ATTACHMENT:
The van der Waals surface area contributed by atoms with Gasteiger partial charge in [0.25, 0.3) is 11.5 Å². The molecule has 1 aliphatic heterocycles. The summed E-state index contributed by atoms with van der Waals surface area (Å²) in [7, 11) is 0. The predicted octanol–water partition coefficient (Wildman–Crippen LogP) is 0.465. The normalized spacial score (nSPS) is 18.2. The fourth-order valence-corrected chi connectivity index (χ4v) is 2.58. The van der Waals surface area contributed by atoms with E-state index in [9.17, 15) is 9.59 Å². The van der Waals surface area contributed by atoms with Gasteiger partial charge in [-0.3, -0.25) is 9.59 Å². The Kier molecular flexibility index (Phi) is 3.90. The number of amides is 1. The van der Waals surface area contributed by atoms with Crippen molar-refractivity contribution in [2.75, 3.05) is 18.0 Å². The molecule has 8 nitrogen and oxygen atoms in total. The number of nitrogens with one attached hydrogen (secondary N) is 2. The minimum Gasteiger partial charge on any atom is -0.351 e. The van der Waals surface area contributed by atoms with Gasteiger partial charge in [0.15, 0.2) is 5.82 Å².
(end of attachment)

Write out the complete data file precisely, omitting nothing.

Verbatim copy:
The van der Waals surface area contributed by atoms with Gasteiger partial charge in [0.25, 0.3) is 11.5 Å². The molecule has 1 aliphatic heterocycles. The summed E-state index contributed by atoms with van der Waals surface area (Å²) in [7, 11) is 0. The predicted octanol–water partition coefficient (Wildman–Crippen LogP) is 0.465. The normalized spacial score (nSPS) is 18.2. The fourth-order valence-corrected chi connectivity index (χ4v) is 2.58. The van der Waals surface area contributed by atoms with E-state index in [9.17, 15) is 9.59 Å². The van der Waals surface area contributed by atoms with Gasteiger partial charge in [-0.3, -0.25) is 9.59 Å². The Kier molecular flexibility index (Phi) is 3.90. The number of amides is 1. The van der Waals surface area contributed by atoms with Crippen molar-refractivity contribution in [2.75, 3.05) is 18.0 Å². The molecule has 8 nitrogen and oxygen atoms in total. The number of nitrogens with one attached hydrogen (secondary N) is 2. The minimum Gasteiger partial charge on any atom is -0.351 e. The van der Waals surface area contributed by atoms with Gasteiger partial charge in [0.15, 0.2) is 5.82 Å².